You may not otherwise alter the Mapbox wordmark or text attribution notice. If you wish to move or to remove the Mapbox wordmark, please contact our sales team to discuss options available under our Enterprise plans.

Attribution guidelines

Learn more about what kinds of attribution Mapbox requires and why.

Telemetry opt out

Mapbox Telemetry is a powerful location analytics platform included in this SDK. By default, the SDK sends anonymized location and usage data to Mapbox whenever the host app causes it to be gathered. The Mapbox Terms of Service require your app to provide users with a way to individually opt out of Mapbox Telemetry, which is provided automatically as part of the attribution control. If you hide the attribution control, you must provide an alternative opt out for your users to use.

MapView XML attributes

XML attributes can be added inside of the XML MapView to further customize map behavior, such as setting the starting camera position, enabling tilt, or adjusting the compass' location on the screen. All MapView XML attributes start with mapbox_ for identification and for removing any potential conflicts with other libraries. Due to the current implementation of Android Studio, you can't autogenerate MapView attributes by typing. View the full list of MapView attributes here.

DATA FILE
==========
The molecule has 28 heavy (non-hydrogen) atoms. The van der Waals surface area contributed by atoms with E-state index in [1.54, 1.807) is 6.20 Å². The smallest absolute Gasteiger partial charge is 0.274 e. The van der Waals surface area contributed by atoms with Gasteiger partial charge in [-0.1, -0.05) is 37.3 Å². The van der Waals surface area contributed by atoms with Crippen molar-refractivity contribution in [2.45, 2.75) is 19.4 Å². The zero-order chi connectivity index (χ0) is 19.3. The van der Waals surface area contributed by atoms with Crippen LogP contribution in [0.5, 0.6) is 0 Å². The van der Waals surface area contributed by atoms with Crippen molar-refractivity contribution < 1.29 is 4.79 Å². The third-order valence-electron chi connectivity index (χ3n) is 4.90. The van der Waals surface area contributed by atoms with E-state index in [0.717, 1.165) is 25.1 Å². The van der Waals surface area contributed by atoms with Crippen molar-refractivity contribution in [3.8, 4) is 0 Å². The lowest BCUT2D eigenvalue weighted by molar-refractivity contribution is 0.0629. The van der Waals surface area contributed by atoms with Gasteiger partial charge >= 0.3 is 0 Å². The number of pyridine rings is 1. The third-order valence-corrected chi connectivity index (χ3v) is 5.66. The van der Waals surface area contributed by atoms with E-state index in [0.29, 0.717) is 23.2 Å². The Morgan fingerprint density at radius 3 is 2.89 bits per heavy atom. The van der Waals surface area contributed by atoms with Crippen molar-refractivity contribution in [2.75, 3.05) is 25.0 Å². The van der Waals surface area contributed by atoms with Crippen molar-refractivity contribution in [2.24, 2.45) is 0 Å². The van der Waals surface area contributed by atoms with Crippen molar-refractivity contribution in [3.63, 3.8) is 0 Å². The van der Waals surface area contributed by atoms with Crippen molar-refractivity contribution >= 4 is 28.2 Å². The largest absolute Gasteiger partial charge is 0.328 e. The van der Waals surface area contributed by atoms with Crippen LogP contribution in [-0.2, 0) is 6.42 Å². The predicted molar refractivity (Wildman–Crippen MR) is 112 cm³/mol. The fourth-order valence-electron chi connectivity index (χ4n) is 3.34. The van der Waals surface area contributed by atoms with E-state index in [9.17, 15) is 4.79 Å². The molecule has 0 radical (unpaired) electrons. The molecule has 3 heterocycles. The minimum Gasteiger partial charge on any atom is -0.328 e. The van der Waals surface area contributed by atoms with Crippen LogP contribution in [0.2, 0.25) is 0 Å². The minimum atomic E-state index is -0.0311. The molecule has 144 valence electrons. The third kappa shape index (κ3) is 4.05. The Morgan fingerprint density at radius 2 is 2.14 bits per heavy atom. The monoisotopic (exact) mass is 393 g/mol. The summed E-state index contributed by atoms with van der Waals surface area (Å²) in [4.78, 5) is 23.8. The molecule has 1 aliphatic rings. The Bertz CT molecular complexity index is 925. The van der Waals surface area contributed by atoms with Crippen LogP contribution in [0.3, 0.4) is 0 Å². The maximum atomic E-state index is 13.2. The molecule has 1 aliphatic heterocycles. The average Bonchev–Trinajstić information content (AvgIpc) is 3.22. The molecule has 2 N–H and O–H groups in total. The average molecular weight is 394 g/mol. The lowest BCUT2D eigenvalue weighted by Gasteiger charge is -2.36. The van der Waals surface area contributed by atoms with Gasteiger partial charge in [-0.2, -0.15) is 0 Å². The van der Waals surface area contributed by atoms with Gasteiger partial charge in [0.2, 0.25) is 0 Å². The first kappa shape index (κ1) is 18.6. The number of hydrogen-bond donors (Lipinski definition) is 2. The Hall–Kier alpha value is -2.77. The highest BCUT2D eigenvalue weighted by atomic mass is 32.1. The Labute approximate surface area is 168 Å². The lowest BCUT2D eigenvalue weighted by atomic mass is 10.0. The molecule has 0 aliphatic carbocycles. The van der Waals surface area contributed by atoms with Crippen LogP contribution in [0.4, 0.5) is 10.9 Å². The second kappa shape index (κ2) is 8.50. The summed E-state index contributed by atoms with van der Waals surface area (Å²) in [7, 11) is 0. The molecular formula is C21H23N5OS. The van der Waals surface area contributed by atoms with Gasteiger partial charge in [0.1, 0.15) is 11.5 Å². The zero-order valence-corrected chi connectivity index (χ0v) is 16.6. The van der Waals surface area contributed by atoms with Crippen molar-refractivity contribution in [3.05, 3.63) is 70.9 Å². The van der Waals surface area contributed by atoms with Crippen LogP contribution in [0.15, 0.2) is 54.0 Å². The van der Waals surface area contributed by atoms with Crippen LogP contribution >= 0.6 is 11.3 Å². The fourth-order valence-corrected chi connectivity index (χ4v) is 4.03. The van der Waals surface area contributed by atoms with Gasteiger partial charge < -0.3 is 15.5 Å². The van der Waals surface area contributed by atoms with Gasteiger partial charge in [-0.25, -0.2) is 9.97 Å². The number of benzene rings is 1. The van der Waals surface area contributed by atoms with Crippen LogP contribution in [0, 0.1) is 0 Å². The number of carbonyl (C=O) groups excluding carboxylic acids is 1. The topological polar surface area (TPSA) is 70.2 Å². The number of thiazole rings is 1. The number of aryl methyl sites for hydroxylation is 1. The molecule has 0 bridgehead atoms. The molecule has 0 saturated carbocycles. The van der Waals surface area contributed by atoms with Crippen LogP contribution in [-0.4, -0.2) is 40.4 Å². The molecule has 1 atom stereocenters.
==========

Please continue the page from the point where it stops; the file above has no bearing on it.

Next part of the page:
Some examples of MapView attributes are:


Understanding GeoJSON

Many parts of the Mapbox Maps SDK for Android are based on GeoJSON, an open standard file format for representing map data. Many Maps SDK methods take GeoJSON geometries as a parameter or return GeoJSON features. For example, the Maps SDK has a GeoJSONSource class for adding data to a map style, and one helpful Maps SDK's querying method returns a list of GeoJSON Features.

The Mapbox Java SDK's GeoJSON module provides GeoJSON support to the Maps SDK. Although it's not required to use the Maps SDK, becoming more familiar with GeoJSON will greatly enhance your understanding and usage of the Maps SDK. Make sure to read how to use the Java SDK's GeoJSON module with the Maps SDK.